Brama Grodzka’s latest project is “Lublin 2.0” (makieta.teatrnn.pl and przewodniki.teatrnn.pl), an “interactive reconstruction of Lublin’s history,” four virtual models of the city and its architecture: from the 14th, 16th and 18th centuries, and from the 1930s.

“In the ’90s, when we commenced our activities,” the Brama Grodzka website (tnn.pl) states, “we … did not know the history of Lublin’s Jews. We were not aware of the fact that the huge empty area near the Gate is all that remained of the Jewish town. In the place that used to be full of houses, synagogue and streets, now is an enormous parking lot, new roads and lawns.

“A considerable part of this area has been covered with concrete,” the website continues. “Under this concrete shell, the foundations of Jewish buildings and the memory of the Jewish town are buried.”

That is the story of any Polish city, town, village or shtetl, where the Shoah left only ghosts and memories behind.

But only Lublin has a Brama Grodzka.

“Today,” states the website, “the Gate leads to the non-existent town — the Jewish Atlantis — and is a place where … old photographs, documents and testimonies can be preserved for posterity.”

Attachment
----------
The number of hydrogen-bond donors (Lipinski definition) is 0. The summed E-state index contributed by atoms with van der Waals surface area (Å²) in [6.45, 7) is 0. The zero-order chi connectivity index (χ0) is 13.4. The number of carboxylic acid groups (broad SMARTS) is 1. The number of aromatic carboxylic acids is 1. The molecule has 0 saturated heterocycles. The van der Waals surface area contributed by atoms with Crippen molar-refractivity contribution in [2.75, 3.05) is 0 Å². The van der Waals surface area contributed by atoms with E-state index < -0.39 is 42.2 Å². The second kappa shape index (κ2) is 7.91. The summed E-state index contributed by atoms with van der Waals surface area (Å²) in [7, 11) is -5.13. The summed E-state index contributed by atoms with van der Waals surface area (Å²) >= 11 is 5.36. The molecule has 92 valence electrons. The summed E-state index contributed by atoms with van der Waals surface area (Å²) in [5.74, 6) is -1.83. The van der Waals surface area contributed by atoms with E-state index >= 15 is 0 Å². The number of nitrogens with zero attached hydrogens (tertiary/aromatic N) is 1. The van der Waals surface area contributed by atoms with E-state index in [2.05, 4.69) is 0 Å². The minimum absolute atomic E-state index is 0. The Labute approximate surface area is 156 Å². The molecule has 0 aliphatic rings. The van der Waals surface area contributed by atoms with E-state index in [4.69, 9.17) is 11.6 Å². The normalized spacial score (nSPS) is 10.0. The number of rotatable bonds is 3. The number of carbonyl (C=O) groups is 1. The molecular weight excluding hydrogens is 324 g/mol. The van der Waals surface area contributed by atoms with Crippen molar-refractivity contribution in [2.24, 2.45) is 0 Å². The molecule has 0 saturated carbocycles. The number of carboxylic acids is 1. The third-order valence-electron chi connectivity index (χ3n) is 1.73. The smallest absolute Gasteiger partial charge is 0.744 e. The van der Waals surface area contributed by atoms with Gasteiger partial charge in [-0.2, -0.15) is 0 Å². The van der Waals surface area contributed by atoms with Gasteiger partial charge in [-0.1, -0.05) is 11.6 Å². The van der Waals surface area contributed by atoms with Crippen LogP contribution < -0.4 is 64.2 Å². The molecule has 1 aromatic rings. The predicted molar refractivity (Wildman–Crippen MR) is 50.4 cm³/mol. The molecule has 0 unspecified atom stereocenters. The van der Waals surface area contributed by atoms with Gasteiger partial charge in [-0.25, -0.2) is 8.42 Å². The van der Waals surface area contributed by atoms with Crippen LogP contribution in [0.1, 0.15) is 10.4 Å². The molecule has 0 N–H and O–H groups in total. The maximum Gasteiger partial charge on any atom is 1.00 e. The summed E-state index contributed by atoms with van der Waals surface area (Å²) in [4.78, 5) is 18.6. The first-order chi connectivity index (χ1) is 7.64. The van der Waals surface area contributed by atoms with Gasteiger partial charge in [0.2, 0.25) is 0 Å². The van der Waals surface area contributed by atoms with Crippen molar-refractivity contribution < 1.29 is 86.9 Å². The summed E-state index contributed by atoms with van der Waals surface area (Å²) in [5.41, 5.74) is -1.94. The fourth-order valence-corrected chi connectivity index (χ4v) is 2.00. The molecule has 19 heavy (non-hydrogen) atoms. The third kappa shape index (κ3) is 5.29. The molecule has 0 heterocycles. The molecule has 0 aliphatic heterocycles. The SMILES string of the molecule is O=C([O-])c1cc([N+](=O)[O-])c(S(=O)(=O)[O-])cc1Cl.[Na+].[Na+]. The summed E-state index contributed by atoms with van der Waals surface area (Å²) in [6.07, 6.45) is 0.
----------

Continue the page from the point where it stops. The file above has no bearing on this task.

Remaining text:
Throughout the country, young Poles, whether out of guilt for the deeds of their forebears or out of nostalgia for the neighbors they never knew or out of a desire to build a more-inclusive society, are making efforts to connect with some element of Yiddishkeit. They’re studying Hebrew, attending synagogue services, restoring Jewish cemeteries.

But only Lublin has a Brama Grodzka.

Each year, more cities host cultural festivals and educational seminars and renovations of various Jewish venues.

But only Lublin has a Brama Grodzka.

With a fervor that borders on insistence, I urge friends traveling to Poland to make the trip there. It’s a few hours from Warsaw or Krakow, but well worth the time and expense.

I also urge my friends who go to Poland to take time from their travels, which often center around the memorials to death (the camps, the ghettoes, the graves), to see the Jewish life there. The new schools. The new Jewish clubs. The new kosher restaurants. The places where Poles who every day decide to become part of the Jewish people can feel at home.

Lublin, as I saw at the seders I led, has only a small Jewish population, several dozen Jews at most, with scattered, isolated Jews in the surrounding villages. The city’s Jewish community is so small that it’s under the umbrella of Warsaw’s larger Jewish community.

Everywhere I go in Poland, I see examples of the Jewish renaissance that transformed a moribund community into a vibrant one.

But I bless the day that I also witnessed the role that some non-Jews are taking, at Brama Grodzka, to foster the Jewish revival.

Only in Lublin.

steve@jewishweek.org